This realization was prompted by a gift from my parents.  They recently went on a trip to Scotland and Ireland.  They always ask what I'd like as a souvenir, and usually my answer is a Christmas tree ornament.  But this time, I asked for a Celtic knot necklace.  I love simple jewelry and I thought a pretty little Celtic knot would be something I could wear all of the time.  They brought one back for me, and a very similar, but smaller, version for my little girl.  When she gave it to me, my mom said that the knot meant something, but she could not remember what ... that each of the knots has a unique meaning but she could not for the life of her remember what mine was.  I figured I could google it and figure it out eventually.  One night as I took off my necklace, I looked closely on the back and realized that the answer was right in front of me the entire time and stamped onto the back of the necklace: my knot meant luck.  

And I realized, just like that, I've been living a life filled with luck.  Just like I have been walking around for weeks with luck literally hanging around my neck without knowing it, I realized I have been living the most luckiest life of all.  I've never thought of myself as a particularly "lucky" person, and I've never really believed in luck, at least for me.  I always ascribed to Lucille Ball's philosophy of making your own "luck":

Luck? I don't know anything about luck.
I've never banked on it and I'm afraid of people who do.
Luck to me is something else:  hard work and realizing what is opportunity and what isn't.

While I can say with conviction that many of my life's blessings are the result of my hard work, I have to admit that so many more -- the really important ones -- are the result of pure and total luck.  Of things beyond my control.   I'm talking about my relationships and the people who I treasure more dearly than any possession or any accomplishment.  Those are all the result of luck.  Ironman  or marathon finish? That was me.  My success in college and law school? My hard work.  Career? All me.  But friendship ... family ... love ... those are not things you can attain by working hard and putting your head down and seeing it through.  Those are, at least at the outset, by and large, all driven by luck.  By somehow magically being in the right place at the exact right time.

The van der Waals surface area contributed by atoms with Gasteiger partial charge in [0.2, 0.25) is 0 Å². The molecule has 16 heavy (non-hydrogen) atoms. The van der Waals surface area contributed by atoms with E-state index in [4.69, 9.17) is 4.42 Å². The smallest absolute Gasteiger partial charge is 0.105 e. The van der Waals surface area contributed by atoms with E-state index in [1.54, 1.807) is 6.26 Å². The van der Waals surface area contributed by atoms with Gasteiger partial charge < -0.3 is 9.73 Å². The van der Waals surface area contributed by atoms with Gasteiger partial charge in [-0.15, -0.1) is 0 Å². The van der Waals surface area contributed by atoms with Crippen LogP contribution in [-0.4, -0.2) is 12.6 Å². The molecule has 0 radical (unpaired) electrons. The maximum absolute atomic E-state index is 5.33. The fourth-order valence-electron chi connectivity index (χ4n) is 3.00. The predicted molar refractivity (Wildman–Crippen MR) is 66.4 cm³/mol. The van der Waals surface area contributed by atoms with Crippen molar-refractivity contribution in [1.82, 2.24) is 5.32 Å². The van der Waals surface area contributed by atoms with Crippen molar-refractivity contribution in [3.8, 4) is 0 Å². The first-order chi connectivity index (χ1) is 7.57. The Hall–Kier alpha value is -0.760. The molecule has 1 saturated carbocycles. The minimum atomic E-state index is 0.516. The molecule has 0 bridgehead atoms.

I am lucky that I have two incredible, kind, sweet, smart children.  Sure, part of who they are is shaped by me and their dad, but I believe a bigger part of them was who they were when they were born.  Their capacity for and ability to love humbles me and shows me that regardless of how I might feel to the contrary, I have done something really right by them.  Sometimes I just watch them do their homework, or watch a show, or work on an art project and am overwhelmed that these two perfect little creatures are here because of me.

I am lucky that I was born to two wonderful, loving parents.  I had no control over this.  My mom and dad have always encouraged me and never once made me feel like I couldn't do anything I set my mind to.  My parents were and continue to be first in line when it comes to supporting me - whether it was by watching me with a bunch of friends put on The Muppet Show, or by applauding my sister and me dancing in our tutus to ABBA, or driving up to Lake Placid to see me become an Ironman.  I feel like I make them proud. But they make me proud as well.

I am lucky that both of my grandmothers, who are in their late 80s, are still with us.  I am so so blessed to have such strong, smart, vibrant role models in them for the past 40 years.  They are both incredible women.  

I am lucky that my sister was born some 3 years and 4 months after I was.  She was my first friend, and while we are very different, we are always sisters and have each others' backs like no one else.  As we have gotten older, we have gotten closer.  I am looking forward to becoming even better friends.  

I am lucky that by some stroke of luck, my friend Heather and I were both in Mrs. Nidorf's first grade class. And that despite some tween-angsty ups and downs we managed to stay friends essentially from age 6 to the present day.  And I am lucky that I played field hockey in high school with "the girl with the red shin guards from Hopewell."  My friend Angie and I met in high school and became fast, close friends.  Angie, Heather and I were, and are, so close through good times, bad times and everything in between.   We literally grew up together, laughed and cried together; and we continue to grow together and laugh and cry together.  We just have a lot better hair and clothes than we did in the early 1990s.  

I am lucky that the powers that be at Catholic University put me in close proximity in the same dorm as my friends Missy, Maggie, Melissa and Julia.  Looking back, we became friends solely because of where our dorm rooms were located.  I came into my own in college, and these girls were there.  We became adult women together and have not only remained friends but have gotten closer.  Our friendship was strengthened 8 years ago when Maggie died.  The five of us spent one last night together, with Missy, Melissa, Julia and I sitting vigil with Maggie in her hospital room.  Our friendship has continued to grow despite our loss, but I believe that our friendship keeps Maggie alive.  Things are not real until I tell my Catholic girls.